(Response) FDA declines to make such a change at this time. Section B includes the primary outcome measures necessary to assess participants' understanding of the negative health consequences of cigarette smoking as described in the revised warning statements compared to the TCA statements. Further, knowledge gained from exposure to questions in Section B is expected to be minimal and consistent across conditions. Therefore, any such knowledge gained from exposure to Section B would suggest that any differences found between conditions are robust.
(Comment) One comment recommended that FDA conduct a power analysis to ensure the sample size is adequate for detecting the expected effect size.
(Response) FDA agrees that it is important to conduct a power analysis; the Agency did conduct a power analysis to ensure the sample size is appropriate for the proposed study.
(Comment) One comment expressed a desire to see the questionnaire to be used in the study as well as an explanation of the study design.
(Response) FDA notes that the questionnaire and supporting statements outlining the study design and methods were available as supporting documents in the docket for public review during the public comment period. Additionally, the study is described in detail as part of the overall package submitted to OMB for review through the public Web site https://www.reginfo.gov, and copies of the instrument used to collect this information are also included in that package.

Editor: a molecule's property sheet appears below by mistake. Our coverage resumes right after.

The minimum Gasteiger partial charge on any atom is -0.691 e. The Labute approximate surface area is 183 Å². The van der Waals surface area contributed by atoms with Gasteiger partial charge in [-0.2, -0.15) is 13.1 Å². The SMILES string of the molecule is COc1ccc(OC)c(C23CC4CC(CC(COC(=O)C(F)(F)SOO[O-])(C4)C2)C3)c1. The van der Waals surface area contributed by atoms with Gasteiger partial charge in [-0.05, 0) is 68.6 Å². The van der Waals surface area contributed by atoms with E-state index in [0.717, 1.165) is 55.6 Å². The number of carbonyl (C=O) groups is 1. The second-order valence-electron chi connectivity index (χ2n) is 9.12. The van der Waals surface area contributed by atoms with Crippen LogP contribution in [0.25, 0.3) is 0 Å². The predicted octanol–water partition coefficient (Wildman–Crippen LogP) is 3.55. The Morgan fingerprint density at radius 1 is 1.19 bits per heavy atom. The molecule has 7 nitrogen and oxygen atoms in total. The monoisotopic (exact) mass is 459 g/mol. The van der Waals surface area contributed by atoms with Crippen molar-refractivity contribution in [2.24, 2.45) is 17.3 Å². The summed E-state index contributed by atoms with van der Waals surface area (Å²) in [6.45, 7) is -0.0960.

(Comment) Many comments focused on the content of the revised textual warning statements in the proposed study, and provided suggestions for changes to the wording of the warning statements and additional topics on which they should focus.
(Response) The topics being tested in this proposed study include a wide range of health conditions caused by cigarette smoking and are presented with as much information as practicable. The revised warning statements were developed based on opportunities to promote greater public understanding about the negative health consequences of cigarette smoking. In addition, prior to the proposed study, the warning statements have been tested with consumers; vetted by medical and other scientific experts; and revised to ensure that they clearly and understandably convey factual information about the negative health consequences associated with the use of cigarettes. Based on comments about the content of the revised textual warning statements and FDA's ongoing preparation for the proposed study, FDA is changing the warning statement “WARNING: Smoking raises blood sugar, which can cause type 2 diabetes” to “WARNING: Smoking causes type 2 diabetes, which raises blood sugar.” This change was made to better reflect the causal link between cigarette smoking and diabetes and to clarify that higher blood sugar is a result, not a cause, of diabetes. FDA has updated the questionnaire accordingly.
(Comment) One comment suggested that FDA conduct a “meaningful pretest” for the questionnaire.